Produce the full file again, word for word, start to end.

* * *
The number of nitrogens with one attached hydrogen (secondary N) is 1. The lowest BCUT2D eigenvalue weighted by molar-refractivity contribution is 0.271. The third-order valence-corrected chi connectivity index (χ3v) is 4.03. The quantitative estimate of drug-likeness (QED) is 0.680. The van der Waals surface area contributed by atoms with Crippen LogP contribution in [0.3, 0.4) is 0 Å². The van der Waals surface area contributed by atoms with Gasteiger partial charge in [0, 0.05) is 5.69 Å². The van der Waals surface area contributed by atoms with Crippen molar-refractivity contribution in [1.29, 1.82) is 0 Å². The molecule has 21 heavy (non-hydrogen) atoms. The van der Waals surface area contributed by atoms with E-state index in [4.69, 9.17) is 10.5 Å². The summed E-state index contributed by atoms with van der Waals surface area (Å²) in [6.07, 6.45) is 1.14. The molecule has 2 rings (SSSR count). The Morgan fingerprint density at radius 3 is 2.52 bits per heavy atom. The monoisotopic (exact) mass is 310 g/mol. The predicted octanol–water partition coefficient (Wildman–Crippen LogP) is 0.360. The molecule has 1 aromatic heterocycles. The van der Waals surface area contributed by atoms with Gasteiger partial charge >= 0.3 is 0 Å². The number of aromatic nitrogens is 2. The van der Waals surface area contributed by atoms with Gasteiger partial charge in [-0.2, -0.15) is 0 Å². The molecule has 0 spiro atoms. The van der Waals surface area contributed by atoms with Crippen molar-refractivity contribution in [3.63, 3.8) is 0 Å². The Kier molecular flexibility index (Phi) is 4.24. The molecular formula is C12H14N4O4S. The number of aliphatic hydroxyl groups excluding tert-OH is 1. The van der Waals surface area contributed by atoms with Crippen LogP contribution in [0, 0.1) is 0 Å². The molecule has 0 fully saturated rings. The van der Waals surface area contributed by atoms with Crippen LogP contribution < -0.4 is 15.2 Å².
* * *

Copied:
The number of nitrogens with one attached hydrogen (secondary N) is 1. The lowest BCUT2D eigenvalue weighted by molar-refractivity contribution is 0.271. The third-order valence-corrected chi connectivity index (χ3v) is 4.03. The quantitative estimate of drug-likeness (QED) is 0.680. The van der Waals surface area contributed by atoms with Crippen LogP contribution in [0.3, 0.4) is 0 Å². The van der Waals surface area contributed by atoms with Gasteiger partial charge in [0, 0.05) is 5.69 Å². The van der Waals surface area contributed by atoms with Crippen molar-refractivity contribution in [1.29, 1.82) is 0 Å². The molecule has 21 heavy (non-hydrogen) atoms. The van der Waals surface area contributed by atoms with E-state index in [4.69, 9.17) is 10.5 Å². The summed E-state index contributed by atoms with van der Waals surface area (Å²) in [6.07, 6.45) is 1.14. The molecule has 2 rings (SSSR count). The Morgan fingerprint density at radius 3 is 2.52 bits per heavy atom. The monoisotopic (exact) mass is 310 g/mol. The predicted octanol–water partition coefficient (Wildman–Crippen LogP) is 0.360. The molecule has 1 aromatic heterocycles. The van der Waals surface area contributed by atoms with Gasteiger partial charge >= 0.3 is 0 Å². The number of aromatic nitrogens is 2. The van der Waals surface area contributed by atoms with Gasteiger partial charge in [-0.2, -0.15) is 0 Å². The molecule has 0 spiro atoms. The van der Waals surface area contributed by atoms with Crippen molar-refractivity contribution in [3.63, 3.8) is 0 Å². The Kier molecular flexibility index (Phi) is 4.24. The molecular formula is C12H14N4O4S. The number of aliphatic hydroxyl groups excluding tert-OH is 1. The van der Waals surface area contributed by atoms with Crippen LogP contribution in [0, 0.1) is 0 Å². The molecule has 0 fully saturated rings. The van der Waals surface area contributed by atoms with Crippen LogP contribution < -0.4 is 15.2 Å².